Celebrity News
Singer Andy Williams Dead At 84
By Ivetta Babadjanian
Sep 26, 2012 - 8:39:58 PM

BRANSON, MISSOURI—Renown singer Andy Williams died on Tuesday, September 25, after a year long battle with bladder cancer in his home at Branson, Missouri. He was 84.

Williams began his singing career when he was a child along with his brothers in a quartet. The four brothers performed on the radio stations WHO in Des Moines, Iowa, WLS in Chicago, and WLW in Cincinnato. The quartet, titled the Williams Brothers, were featured on Bing Crosby's hit record "Swinging On a Star" in 1944. They also performed in four musical films, "Janie," "Kansas City Kitty," "Something in the Wind" and "Ladies' Man."

It wasn't until 1953 that Williams basked in the spotlight as a solo act. After receiving a regular spot on "Tonight Starring Steve Allen" in 1954, Williams was signed to a small New York label. His third single, "Canadian Sunset" reached number seven in the Top Ten in 1956 followed by his first and last number one hit in 1957 of the Charlie Gracie cover "Butterfly."

During the 1960s, Williams was considered one of the most popular vocalists in the country and signed what was at the time the biggest recording contract in history.
Over the years, Williams continued to produce music that landed him in the Top Ten charts with songs such as "Lonely Street," "Are You Sincere" and "Can't Get Used to Losing You."

Williams career continued to flourish as he hosted his own show, titled "The Andy Williams Show," that was broadcasted in various forms on the networks ABC in 1958, CBS in 1959 and the most notable five-year run on NBC.

Although ratings were not great as the program was aired on various networks at different times, the show was still rewarded with three Emmy Awards for Outstanding Variety Series. With regulars such as The Osmond Brothers, Williams gave up the variety show in 1971 and and reduced his show to three specials per year.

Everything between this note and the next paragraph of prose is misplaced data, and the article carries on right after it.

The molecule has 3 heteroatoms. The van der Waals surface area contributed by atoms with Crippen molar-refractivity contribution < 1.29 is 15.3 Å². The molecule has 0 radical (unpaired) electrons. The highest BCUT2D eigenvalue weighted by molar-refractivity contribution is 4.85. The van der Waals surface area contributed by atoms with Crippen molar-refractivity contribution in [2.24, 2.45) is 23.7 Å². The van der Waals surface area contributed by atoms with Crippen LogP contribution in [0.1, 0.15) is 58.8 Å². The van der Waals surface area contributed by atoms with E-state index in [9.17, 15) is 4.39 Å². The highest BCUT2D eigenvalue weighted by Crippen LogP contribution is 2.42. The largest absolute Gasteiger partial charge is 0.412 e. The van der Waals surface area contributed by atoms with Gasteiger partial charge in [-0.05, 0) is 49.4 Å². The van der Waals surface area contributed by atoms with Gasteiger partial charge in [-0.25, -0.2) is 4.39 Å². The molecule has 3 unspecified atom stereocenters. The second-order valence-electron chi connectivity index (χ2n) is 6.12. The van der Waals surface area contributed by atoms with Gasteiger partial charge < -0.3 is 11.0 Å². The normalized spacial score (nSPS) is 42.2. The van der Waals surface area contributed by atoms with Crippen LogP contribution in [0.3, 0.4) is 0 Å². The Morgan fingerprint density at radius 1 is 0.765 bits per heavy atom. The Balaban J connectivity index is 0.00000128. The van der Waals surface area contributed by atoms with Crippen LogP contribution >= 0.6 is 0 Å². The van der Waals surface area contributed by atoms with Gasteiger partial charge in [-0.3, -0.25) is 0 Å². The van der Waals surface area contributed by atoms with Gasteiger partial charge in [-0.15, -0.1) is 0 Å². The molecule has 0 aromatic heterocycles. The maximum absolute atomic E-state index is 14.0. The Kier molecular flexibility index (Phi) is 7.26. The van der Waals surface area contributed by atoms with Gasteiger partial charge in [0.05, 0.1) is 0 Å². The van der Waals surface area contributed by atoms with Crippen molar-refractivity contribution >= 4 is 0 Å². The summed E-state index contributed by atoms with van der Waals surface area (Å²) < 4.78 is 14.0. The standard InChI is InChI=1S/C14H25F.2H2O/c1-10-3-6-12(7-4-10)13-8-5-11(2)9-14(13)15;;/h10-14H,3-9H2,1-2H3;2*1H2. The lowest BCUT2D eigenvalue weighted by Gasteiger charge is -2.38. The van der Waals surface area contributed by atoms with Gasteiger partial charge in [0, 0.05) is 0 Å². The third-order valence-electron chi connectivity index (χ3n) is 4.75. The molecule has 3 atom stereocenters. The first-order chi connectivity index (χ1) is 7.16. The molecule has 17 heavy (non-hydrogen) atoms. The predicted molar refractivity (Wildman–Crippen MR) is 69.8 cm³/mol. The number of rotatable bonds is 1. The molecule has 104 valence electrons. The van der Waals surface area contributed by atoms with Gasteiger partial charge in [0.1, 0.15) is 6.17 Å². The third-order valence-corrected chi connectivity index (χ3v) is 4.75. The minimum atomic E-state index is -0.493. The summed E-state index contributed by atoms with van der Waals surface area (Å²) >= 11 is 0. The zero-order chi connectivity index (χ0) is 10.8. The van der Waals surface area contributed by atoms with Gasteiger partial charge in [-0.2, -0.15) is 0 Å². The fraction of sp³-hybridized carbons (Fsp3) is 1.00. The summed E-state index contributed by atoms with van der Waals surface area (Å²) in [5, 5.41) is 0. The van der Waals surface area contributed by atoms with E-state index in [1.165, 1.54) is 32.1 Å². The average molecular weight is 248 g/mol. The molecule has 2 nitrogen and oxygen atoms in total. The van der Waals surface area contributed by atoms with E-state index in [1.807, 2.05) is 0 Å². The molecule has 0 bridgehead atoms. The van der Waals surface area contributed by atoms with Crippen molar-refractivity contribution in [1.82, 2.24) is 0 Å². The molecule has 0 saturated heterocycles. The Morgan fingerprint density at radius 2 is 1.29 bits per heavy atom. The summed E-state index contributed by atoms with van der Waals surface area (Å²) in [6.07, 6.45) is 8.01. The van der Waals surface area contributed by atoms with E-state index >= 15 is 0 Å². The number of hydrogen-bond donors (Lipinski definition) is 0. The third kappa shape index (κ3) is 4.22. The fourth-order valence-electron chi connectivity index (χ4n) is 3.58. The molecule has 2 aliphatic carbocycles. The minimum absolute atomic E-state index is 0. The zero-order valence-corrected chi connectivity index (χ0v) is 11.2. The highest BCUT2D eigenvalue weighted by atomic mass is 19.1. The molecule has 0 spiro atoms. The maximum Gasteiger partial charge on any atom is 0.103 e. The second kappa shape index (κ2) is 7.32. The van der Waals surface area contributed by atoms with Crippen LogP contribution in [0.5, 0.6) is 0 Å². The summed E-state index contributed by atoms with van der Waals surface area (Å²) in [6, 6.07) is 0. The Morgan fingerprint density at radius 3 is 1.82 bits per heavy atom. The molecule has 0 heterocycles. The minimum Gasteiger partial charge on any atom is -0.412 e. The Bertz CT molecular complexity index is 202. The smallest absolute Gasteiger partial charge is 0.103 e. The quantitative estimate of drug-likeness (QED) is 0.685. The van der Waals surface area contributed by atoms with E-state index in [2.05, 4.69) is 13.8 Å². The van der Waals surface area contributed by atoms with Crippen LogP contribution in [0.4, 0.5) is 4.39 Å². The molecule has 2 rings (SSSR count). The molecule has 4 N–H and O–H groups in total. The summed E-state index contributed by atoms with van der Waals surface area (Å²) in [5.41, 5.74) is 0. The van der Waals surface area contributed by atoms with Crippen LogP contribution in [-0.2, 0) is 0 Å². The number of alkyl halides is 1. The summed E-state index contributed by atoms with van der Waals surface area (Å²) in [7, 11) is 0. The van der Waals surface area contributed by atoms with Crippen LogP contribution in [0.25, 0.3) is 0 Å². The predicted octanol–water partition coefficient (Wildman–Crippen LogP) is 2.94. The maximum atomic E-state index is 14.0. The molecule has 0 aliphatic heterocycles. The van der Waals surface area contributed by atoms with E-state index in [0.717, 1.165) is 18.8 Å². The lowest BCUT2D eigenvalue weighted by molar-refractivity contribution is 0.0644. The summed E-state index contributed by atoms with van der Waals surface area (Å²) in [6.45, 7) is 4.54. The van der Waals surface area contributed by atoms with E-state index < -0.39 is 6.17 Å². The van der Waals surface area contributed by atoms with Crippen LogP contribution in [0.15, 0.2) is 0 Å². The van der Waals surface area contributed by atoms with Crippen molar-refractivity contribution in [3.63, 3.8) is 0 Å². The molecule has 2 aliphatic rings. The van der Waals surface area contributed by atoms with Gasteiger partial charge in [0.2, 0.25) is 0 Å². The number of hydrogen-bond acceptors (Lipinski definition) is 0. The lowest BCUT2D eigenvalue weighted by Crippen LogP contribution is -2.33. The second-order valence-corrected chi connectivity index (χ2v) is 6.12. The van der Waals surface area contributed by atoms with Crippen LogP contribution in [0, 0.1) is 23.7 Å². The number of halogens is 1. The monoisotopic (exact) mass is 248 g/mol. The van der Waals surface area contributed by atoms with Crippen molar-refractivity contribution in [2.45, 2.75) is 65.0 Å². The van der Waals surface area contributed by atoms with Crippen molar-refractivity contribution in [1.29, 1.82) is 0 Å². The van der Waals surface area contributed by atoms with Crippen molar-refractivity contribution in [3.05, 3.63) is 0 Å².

His Christmas specials appeared throughout the years until the 1990s and it was one of the most popular in its genre. Williams soon became known as "Mr. Christmas" as he recorded eight Christmas albums and received acclaimed success for the song "It's the Most Wonderful Time of the Year."

Ironically, the song that Williams was most recognized for, "Moon River," was never actually a chart hit. The song was originally sung by Audrey Hepburn in the movie "Breakfast at Tiffany's." Williams covered the song and performed it at the Academy Awards in 1962 where the song won for that year's Best Original Score. The song became Williams' theme song and his theater was named after the song when it opened in 1992.

Williams received 18 gold albums, three platinum albums, and was nominated for a Grammy Award five times. He continued to produce music that reached high on the charts until 1978.

Williams married French dancer Claudine Longet on December 15, 1961 and together they had three children: Noelle, Christian and Robert. After a long separation, the couple finalized their divorce in 1975. Williams married again in 1991 to the former Debbie Meyer and they remained together until his death.

William is survived by his second wife, three children, six grandchildren and three brothers.

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